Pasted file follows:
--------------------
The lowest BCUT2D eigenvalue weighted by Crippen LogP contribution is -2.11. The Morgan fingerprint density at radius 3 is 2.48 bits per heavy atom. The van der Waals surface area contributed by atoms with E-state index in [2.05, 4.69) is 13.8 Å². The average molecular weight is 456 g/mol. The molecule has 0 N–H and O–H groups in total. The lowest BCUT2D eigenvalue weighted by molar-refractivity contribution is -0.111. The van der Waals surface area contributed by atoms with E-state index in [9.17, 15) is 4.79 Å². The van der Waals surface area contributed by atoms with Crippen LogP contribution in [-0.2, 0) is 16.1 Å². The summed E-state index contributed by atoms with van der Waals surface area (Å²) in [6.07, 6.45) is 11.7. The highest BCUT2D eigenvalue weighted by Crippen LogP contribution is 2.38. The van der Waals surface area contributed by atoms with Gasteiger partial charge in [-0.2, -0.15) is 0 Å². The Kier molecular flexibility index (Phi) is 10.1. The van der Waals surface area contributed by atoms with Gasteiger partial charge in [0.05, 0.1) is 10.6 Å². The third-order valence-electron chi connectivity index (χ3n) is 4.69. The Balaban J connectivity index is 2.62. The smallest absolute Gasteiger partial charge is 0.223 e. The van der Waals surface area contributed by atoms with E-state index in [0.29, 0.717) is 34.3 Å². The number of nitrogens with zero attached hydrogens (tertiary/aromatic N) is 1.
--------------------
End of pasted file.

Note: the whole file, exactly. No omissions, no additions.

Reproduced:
The lowest BCUT2D eigenvalue weighted by Crippen LogP contribution is -2.11. The Morgan fingerprint density at radius 3 is 2.48 bits per heavy atom. The van der Waals surface area contributed by atoms with E-state index in [2.05, 4.69) is 13.8 Å². The average molecular weight is 456 g/mol. The molecule has 0 N–H and O–H groups in total. The lowest BCUT2D eigenvalue weighted by molar-refractivity contribution is -0.111. The van der Waals surface area contributed by atoms with E-state index in [9.17, 15) is 4.79 Å². The van der Waals surface area contributed by atoms with Crippen LogP contribution in [-0.2, 0) is 16.1 Å². The summed E-state index contributed by atoms with van der Waals surface area (Å²) in [6.07, 6.45) is 11.7. The highest BCUT2D eigenvalue weighted by Crippen LogP contribution is 2.38. The van der Waals surface area contributed by atoms with Gasteiger partial charge in [-0.2, -0.15) is 0 Å². The Kier molecular flexibility index (Phi) is 10.1. The van der Waals surface area contributed by atoms with Gasteiger partial charge in [0.05, 0.1) is 10.6 Å². The third-order valence-electron chi connectivity index (χ3n) is 4.69. The Balaban J connectivity index is 2.62. The smallest absolute Gasteiger partial charge is 0.223 e. The van der Waals surface area contributed by atoms with E-state index in [0.29, 0.717) is 34.3 Å². The number of nitrogens with zero attached hydrogens (tertiary/aromatic N) is 1.